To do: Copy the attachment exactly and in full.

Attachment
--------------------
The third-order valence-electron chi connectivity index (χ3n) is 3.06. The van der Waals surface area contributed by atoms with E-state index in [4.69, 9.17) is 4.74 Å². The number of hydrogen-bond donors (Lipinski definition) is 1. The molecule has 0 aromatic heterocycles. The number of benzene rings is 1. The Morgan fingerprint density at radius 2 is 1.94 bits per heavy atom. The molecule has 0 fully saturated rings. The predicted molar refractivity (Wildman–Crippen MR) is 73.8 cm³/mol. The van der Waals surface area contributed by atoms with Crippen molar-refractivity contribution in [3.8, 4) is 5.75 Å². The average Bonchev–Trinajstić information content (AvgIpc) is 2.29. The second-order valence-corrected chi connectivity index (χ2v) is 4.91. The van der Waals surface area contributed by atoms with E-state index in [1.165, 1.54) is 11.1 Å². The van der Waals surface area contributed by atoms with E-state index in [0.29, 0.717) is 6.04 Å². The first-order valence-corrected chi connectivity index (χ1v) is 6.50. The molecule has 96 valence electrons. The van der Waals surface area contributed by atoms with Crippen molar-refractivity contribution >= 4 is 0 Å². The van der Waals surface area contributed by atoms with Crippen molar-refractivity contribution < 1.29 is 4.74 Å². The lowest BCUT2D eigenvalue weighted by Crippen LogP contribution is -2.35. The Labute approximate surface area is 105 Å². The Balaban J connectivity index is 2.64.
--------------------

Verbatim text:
The third-order valence-electron chi connectivity index (χ3n) is 3.06. The van der Waals surface area contributed by atoms with E-state index in [4.69, 9.17) is 4.74 Å². The number of hydrogen-bond donors (Lipinski definition) is 1. The molecule has 0 aromatic heterocycles. The number of benzene rings is 1. The Morgan fingerprint density at radius 2 is 1.94 bits per heavy atom. The molecule has 0 fully saturated rings. The predicted molar refractivity (Wildman–Crippen MR) is 73.8 cm³/mol. The van der Waals surface area contributed by atoms with Crippen molar-refractivity contribution in [3.8, 4) is 5.75 Å². The average Bonchev–Trinajstić information content (AvgIpc) is 2.29. The second-order valence-corrected chi connectivity index (χ2v) is 4.91. The van der Waals surface area contributed by atoms with E-state index in [1.165, 1.54) is 11.1 Å². The van der Waals surface area contributed by atoms with E-state index in [0.29, 0.717) is 6.04 Å². The first-order valence-corrected chi connectivity index (χ1v) is 6.50. The molecule has 96 valence electrons. The van der Waals surface area contributed by atoms with Crippen molar-refractivity contribution >= 4 is 0 Å². The van der Waals surface area contributed by atoms with Crippen molar-refractivity contribution < 1.29 is 4.74 Å². The lowest BCUT2D eigenvalue weighted by Crippen LogP contribution is -2.35. The Labute approximate surface area is 105 Å². The Balaban J connectivity index is 2.64.